A Right Approach to Worship

At times, during a time of worship, we can experience a sense of the majesty, power and love of God.     Sometimes this can lead to joyful and enthus­iastic  singing.  At other times it has led to  silent adoration or to  the  conviction of sin.    Why is it that this does not happen regularly in Church? Here are some thoughts 

Worship should be centred on God 

How many times have we said “I enjoyed that  serv­ice – it was good” or “I didn’t get much out of that  service.”     This is all very well, but the most imp­ortant thing is “Did God enjoy that  service?” “Did He get much out of it?” We  should think of our worship as an offering to God.     Is it always a very worthy offering?    We ought to come to worship with the thought in our mind. We are coming to offer our praise,   thanksgiving, confession and petition to God.

We also need to learn how to adore God – to  tell Him just how much we feel about him;  how great, lov­ing and holy he is; what infinite power He has. An example of adoration is in the Communion Service –“Holy, Holy, Holy Lord, God of power and might, heaven and earth are full of your glory.  Hosanna in the highest.” 

At the turn of the cent­ury an ex-Roman Catholic was asked,   “Do you ever regret having left the Church of Rome?”  “Never,” was the emphatic reply, “In Protestantism I found an open Bible, the per­sonal knowledge of our Lord Jesus Christ and the forgiveness of my sins -three things I never found in Rome.”     “But,” he added, “I must confess there is one thing in Catholicism which I miss in our Pro­testant  Churches, and that is adoration.”    And still there is truth in this. 

Worship should be helpful to people 

Notice, I put this second.  The relevance of our worship to people is sec­ondary although still very important.     There should be such a sense of God about our worship that out­siders coming in should be brought to faith (l Cor. 11:24-25). We have known people be brought to Christ largely through the sincerity and warmth of the worship and fellow­ship in services.   

Some folk think worship should always be quiet and restrained.   Maybe they feel it is wrong to show enthusiasm even if they feel it.  I disagree wholeheartedly.  We are meant to encourage one another in worship, not just have our private prayers in public. What encouragement is there in mumbling the prayers and responses, or singing halfheartedly?  As fellow members of the Body of Christ we are to encourage one another (Hebrews 10:25) and this includes encourag­ing one another to wor­ship.     Is the way I wor­ship encouraging other people to worship?    The Psalmist was constantly encouraging other people to worship.    After all the word “Hallelujah” means “Praise the Lord” and this is addressed to other people (see Psalms 148,149, 150.  95 Venite, 96, 98 Cantate).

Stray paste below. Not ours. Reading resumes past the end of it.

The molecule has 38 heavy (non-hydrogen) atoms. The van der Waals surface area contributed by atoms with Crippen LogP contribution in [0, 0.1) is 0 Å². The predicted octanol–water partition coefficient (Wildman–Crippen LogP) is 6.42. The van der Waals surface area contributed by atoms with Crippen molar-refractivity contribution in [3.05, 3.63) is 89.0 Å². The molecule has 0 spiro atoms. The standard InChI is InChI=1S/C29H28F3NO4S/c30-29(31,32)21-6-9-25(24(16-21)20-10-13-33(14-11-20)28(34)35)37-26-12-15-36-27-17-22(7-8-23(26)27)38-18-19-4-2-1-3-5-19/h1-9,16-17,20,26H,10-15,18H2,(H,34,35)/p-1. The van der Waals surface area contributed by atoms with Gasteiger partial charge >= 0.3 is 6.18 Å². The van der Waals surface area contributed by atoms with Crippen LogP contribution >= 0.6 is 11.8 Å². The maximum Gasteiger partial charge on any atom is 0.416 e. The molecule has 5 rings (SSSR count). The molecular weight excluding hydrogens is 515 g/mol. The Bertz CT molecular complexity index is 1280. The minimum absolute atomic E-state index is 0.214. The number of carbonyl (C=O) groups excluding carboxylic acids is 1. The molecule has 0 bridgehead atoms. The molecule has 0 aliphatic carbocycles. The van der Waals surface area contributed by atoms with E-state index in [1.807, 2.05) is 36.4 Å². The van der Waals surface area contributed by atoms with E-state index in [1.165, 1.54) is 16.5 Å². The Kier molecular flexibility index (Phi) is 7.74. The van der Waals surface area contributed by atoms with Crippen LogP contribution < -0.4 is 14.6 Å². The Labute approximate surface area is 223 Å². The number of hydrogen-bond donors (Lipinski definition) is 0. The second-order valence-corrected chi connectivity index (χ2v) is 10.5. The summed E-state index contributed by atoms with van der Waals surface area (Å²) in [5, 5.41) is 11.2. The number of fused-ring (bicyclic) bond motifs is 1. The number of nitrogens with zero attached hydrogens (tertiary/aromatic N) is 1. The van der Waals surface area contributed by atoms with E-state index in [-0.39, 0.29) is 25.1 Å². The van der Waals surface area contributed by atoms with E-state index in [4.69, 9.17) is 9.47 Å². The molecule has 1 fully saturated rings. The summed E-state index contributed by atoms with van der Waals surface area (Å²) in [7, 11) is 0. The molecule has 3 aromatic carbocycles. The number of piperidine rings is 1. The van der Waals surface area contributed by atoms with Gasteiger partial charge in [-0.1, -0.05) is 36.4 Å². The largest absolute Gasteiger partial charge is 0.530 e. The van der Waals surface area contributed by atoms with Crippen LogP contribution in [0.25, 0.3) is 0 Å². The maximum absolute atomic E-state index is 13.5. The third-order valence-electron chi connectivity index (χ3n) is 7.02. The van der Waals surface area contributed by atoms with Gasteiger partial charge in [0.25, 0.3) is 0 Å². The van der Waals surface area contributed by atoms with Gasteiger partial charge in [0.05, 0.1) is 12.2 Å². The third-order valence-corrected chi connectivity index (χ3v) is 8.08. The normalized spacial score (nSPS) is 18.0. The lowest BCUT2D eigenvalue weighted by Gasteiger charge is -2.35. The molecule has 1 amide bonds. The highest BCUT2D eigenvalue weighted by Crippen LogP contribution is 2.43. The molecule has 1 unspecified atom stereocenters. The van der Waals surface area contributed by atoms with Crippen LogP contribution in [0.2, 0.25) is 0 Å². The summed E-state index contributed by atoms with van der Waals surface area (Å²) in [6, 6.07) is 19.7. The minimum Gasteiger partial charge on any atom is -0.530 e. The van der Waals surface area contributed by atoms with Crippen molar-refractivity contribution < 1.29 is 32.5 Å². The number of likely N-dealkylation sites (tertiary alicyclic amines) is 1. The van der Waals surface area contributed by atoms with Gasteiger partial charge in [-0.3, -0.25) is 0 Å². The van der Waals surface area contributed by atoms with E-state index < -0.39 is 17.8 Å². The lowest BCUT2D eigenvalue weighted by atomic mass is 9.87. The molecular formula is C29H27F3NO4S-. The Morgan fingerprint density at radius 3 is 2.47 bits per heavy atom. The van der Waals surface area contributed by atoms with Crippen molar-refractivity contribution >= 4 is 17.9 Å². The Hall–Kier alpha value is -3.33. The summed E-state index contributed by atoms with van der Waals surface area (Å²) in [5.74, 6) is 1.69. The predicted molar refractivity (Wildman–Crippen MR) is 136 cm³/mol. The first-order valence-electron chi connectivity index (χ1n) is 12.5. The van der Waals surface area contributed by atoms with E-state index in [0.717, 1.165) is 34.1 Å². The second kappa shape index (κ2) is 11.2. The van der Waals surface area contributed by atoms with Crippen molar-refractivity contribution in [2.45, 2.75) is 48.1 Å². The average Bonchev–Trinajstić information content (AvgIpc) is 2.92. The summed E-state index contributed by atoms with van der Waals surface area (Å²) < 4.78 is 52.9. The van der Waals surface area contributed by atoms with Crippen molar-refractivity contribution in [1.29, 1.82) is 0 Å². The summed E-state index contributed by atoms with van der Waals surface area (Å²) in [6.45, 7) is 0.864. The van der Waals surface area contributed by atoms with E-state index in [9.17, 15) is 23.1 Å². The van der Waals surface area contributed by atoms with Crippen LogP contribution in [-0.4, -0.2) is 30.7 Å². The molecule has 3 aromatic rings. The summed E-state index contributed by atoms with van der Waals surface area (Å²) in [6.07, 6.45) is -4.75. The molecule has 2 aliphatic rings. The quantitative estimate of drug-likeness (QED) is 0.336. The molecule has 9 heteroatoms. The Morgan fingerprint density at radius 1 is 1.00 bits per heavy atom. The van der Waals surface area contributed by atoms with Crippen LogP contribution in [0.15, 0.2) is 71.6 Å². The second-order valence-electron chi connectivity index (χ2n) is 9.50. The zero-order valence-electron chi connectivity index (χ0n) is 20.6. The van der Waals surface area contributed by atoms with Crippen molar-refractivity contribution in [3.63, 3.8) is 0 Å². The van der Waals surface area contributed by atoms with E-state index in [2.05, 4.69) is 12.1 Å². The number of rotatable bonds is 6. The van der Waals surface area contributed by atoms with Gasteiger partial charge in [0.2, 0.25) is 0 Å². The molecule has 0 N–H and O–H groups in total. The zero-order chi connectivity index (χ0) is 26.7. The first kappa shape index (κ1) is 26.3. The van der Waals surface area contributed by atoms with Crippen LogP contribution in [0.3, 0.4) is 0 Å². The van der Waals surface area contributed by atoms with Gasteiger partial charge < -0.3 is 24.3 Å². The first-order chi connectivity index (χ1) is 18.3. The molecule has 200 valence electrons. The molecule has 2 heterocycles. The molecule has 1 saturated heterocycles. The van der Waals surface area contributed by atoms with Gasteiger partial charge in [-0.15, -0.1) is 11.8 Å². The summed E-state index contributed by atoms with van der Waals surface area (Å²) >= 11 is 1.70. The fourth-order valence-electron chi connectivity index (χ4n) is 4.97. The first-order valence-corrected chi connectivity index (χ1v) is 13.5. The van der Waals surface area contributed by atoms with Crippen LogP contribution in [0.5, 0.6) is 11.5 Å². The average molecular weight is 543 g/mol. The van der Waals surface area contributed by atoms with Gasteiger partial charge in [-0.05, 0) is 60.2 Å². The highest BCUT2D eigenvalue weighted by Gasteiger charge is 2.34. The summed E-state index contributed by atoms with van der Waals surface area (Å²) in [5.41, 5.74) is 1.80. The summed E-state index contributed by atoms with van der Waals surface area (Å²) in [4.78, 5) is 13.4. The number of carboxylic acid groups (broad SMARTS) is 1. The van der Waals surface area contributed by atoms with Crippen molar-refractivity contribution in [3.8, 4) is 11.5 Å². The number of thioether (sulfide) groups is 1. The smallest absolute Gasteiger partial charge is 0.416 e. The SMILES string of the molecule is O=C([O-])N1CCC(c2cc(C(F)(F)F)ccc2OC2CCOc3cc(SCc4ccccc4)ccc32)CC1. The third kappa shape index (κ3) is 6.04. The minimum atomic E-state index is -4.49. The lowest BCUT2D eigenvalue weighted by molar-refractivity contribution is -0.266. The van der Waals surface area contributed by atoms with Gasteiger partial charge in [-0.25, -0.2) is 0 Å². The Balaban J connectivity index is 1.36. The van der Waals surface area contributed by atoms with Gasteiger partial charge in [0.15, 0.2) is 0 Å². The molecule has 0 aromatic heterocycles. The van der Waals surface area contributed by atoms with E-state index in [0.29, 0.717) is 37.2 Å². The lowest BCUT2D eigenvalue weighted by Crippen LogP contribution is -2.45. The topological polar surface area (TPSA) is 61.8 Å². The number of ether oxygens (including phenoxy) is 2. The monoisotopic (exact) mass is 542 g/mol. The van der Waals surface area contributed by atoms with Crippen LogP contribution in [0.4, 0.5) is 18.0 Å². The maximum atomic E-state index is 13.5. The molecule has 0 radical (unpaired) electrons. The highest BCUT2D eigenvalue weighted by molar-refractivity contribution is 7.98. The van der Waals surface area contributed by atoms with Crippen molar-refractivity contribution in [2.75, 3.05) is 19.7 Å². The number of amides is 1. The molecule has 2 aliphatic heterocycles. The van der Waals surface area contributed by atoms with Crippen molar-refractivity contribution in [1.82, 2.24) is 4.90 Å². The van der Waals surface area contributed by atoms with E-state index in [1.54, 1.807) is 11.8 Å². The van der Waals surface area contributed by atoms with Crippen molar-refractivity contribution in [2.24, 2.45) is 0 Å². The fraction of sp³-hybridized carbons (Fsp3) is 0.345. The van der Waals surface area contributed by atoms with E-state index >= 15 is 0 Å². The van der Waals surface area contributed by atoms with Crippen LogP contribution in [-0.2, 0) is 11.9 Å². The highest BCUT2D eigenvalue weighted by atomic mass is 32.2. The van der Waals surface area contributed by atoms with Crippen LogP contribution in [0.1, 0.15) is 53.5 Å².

We need to remember that modern people find old fashioned language unintelligible and even amusing.  For example many people I talk to have been put off the Bible because, they only know the Author­ized Version.

Worship should be disciplined in approach 

We must prepare ourselves more for worship.   This means at home before we come as well as in church before the  service.  It is good to have a short time of silence immediately before the service.  Chatting to friends can be done afterwards.  Worship depends very much on individual spirituality.   Do you draw close to  God and get right with him before the service? And determine to join fully in the worship. I know from experience that to ‘opt out’ of the most inspiring worship can make one feel most uncomfortable and depressed.

Those of us who lead the worship must also offer nothing but the best to God.  Our leading, praying, choice of hymns, reading, preaching must be first rate spiritually and tech­nically.   

Finally remember that real inspiration to worship is the Holy Spirit.   It is only as we yield totally to His control in our lives that our worship will ap­proach what it should be. Therefore to be practical before every service let us all yield to the Holy Spirit by asking Him to inspire us.

© Tony Higton: see conditions for reproduction